Britain has had a pretty good five years under the coalition government led by David Cameron of the Conservative Party.
So with the U.K. general election coming up on May 7, it means Cameron is a fairly safe bet for re-election, right?
Far from it!
In fact, five parties are contending for the English vote: 1) the Conservatives, 2) the leftist Labour Party (led by Ed Miliband), 3) the Liberal Democrats – which currently form the coalition government with the Conservatives, 4) the U.K. Independence Party (UKIP), and 5) the Green Party.
In Scotland, the Scottish National Party (SNP) is a major factor. And five further parties in Wales and Northern Ireland will gain a few seats.
It’s a very tight race. But the one result that appears more and more unlikely is a solid Conservative majority – even in alliance with the Liberal Democrats.
And that means upheaval is imminent…
Cameron on Shaky Ground
Currently, opinion polls have the Conservatives and Labour on equal ground. Yet each party only has about 34% of the vote. That’s below the 36% that Cameron won in 2010 – which wasn’t enough to give him a 326-seat majority of the 650 parliamentary seats.
Indeed, if that percentage were repeated exactly, according to the political website YouGov’s “swingometer,” Labour would be close to a majority, with 317 seats, while the Conservatives would have only 288. (There is a bias in the system towards Labour. Since the constituency boundaries were set a decade ago, its average inner-city constituency has shrunk and now has far fewer voters than the average Conservative constituency.)
Cameron’s biggest problem is the emergence of UKIP, whose two major issues – a clampdown on immigration and withdrawal from the EU – have drawn considerable support from older voters who might otherwise vote Conservative.
UKIP, not a factor in 2010, is now running at about 13% in the polls. That puts it in third place. And it’s well ahead of Cameron’s coalition partners – the Liberal Democrats – who have about 8%. There is a moderate offsetting factor in the rise of the Greens to about 7%, who take most of their votes from Labour.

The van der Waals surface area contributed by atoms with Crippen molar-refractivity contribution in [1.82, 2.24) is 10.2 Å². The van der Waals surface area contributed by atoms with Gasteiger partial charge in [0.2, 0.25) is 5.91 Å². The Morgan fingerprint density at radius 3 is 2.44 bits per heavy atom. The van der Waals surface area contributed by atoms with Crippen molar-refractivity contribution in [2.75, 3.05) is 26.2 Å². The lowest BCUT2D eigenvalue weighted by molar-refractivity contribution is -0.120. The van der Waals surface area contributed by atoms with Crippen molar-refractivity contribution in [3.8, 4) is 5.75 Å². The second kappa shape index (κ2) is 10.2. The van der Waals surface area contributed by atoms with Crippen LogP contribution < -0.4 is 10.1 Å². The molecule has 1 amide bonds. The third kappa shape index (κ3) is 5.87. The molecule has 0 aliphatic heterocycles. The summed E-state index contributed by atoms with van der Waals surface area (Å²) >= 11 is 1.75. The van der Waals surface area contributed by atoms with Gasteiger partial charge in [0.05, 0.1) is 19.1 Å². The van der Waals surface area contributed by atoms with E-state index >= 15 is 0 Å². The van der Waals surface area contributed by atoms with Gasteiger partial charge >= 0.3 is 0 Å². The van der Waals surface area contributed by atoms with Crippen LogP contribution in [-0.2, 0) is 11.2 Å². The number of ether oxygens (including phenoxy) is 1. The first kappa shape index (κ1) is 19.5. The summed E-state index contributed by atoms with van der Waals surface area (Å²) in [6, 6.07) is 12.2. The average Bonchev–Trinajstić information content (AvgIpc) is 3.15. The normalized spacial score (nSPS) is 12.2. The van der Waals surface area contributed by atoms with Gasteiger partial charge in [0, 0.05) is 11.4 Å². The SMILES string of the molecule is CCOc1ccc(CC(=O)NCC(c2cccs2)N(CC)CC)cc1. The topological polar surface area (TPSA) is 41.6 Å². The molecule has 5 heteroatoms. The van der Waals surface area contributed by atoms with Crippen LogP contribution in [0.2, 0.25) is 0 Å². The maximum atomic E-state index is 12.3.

Now, neither UKIP nor the Greens will get many seats – maybe 10 to 15 between them. But in Britain’s “first-past-the-post” electoral system (similar to that for the U.S. House of Representatives), the recent strong groundswell of support for UKIP will push many traditional Conservative seats to Labour.
If UKIP didn’t exist, the Conservatives would be well ahead in the polls and coasting to victory – but that’s wishful thinking at this point.
According to YouGov, the Liberal Democrats will get crushed – falling 57 seats in 2010 to just 17 – while all other parties will combine for 27 seats.
However, there is one major flaw in the computer’s calculations – it treats the whole country as one single unit.
Now, in England, Wales, and Northern Ireland, that’s approximately accurate. The three to four Welsh Nationalists normally align with Labour, and the four Northern Irish parties split their 17 seats fairly evenly among the main parties.
But this time, Scotland is likely to throw a major wrench into the works…
William Wallace Would Love This Party
With a population of 5.3 million (8.4% of Britain’s total), Scotland has 59 seats up for grabs – and a strong SNP is ready to shake up the election in a big way.
In 2010, the SNP got only 1.7% of the total British vote (but about 20% of the Scottish vote), and six parliamentary seats in the House of Commons. This time, the SNP is likely to get close to 50% in Scotland.
Now, that’s still only 4% of the overall British vote, below the projection for the Greens. But crucially, it would give them at least 30 Scottish seats, almost all of them at the expense of Labour.